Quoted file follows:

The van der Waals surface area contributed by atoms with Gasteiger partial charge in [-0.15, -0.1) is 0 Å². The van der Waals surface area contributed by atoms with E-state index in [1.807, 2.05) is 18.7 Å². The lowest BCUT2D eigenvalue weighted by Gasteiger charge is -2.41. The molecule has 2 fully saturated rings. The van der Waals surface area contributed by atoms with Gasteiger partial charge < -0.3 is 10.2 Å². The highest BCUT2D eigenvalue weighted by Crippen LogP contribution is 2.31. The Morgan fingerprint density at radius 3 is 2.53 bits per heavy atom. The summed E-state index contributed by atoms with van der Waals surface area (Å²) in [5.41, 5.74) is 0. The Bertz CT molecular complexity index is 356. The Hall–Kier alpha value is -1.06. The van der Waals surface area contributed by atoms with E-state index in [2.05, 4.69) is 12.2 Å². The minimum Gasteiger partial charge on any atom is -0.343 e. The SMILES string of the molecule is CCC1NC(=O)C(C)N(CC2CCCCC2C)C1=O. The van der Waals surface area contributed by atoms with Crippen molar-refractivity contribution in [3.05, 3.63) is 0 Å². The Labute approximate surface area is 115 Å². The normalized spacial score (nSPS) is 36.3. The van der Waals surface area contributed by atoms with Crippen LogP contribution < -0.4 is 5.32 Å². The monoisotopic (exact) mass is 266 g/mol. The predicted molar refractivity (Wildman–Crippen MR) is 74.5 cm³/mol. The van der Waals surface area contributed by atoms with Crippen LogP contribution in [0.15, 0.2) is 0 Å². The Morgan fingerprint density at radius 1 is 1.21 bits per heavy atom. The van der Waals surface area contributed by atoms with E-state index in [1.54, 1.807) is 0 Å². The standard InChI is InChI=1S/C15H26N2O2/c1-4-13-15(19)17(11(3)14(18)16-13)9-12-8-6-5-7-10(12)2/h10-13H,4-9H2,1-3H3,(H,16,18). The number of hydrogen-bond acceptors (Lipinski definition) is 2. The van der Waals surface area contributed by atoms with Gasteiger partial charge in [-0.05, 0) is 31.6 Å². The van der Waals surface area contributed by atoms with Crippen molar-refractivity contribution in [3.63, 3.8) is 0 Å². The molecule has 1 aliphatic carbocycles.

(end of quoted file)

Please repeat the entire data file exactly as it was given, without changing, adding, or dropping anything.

The van der Waals surface area contributed by atoms with Gasteiger partial charge in [-0.15, -0.1) is 0 Å². The van der Waals surface area contributed by atoms with E-state index in [1.807, 2.05) is 18.7 Å². The lowest BCUT2D eigenvalue weighted by Gasteiger charge is -2.41. The molecule has 2 fully saturated rings. The van der Waals surface area contributed by atoms with Gasteiger partial charge < -0.3 is 10.2 Å². The highest BCUT2D eigenvalue weighted by Crippen LogP contribution is 2.31. The Morgan fingerprint density at radius 3 is 2.53 bits per heavy atom. The summed E-state index contributed by atoms with van der Waals surface area (Å²) in [5.41, 5.74) is 0. The Bertz CT molecular complexity index is 356. The Hall–Kier alpha value is -1.06. The van der Waals surface area contributed by atoms with E-state index in [2.05, 4.69) is 12.2 Å². The minimum Gasteiger partial charge on any atom is -0.343 e. The SMILES string of the molecule is CCC1NC(=O)C(C)N(CC2CCCCC2C)C1=O. The van der Waals surface area contributed by atoms with Crippen molar-refractivity contribution in [3.05, 3.63) is 0 Å². The Labute approximate surface area is 115 Å². The normalized spacial score (nSPS) is 36.3. The van der Waals surface area contributed by atoms with Crippen LogP contribution < -0.4 is 5.32 Å². The monoisotopic (exact) mass is 266 g/mol. The predicted molar refractivity (Wildman–Crippen MR) is 74.5 cm³/mol. The van der Waals surface area contributed by atoms with Crippen LogP contribution in [0.15, 0.2) is 0 Å². The Morgan fingerprint density at radius 1 is 1.21 bits per heavy atom. The van der Waals surface area contributed by atoms with E-state index in [1.54, 1.807) is 0 Å². The standard InChI is InChI=1S/C15H26N2O2/c1-4-13-15(19)17(11(3)14(18)16-13)9-12-8-6-5-7-10(12)2/h10-13H,4-9H2,1-3H3,(H,16,18). The number of hydrogen-bond acceptors (Lipinski definition) is 2. The van der Waals surface area contributed by atoms with Gasteiger partial charge in [-0.05, 0) is 31.6 Å². The van der Waals surface area contributed by atoms with Crippen molar-refractivity contribution in [3.63, 3.8) is 0 Å². The molecule has 1 aliphatic carbocycles.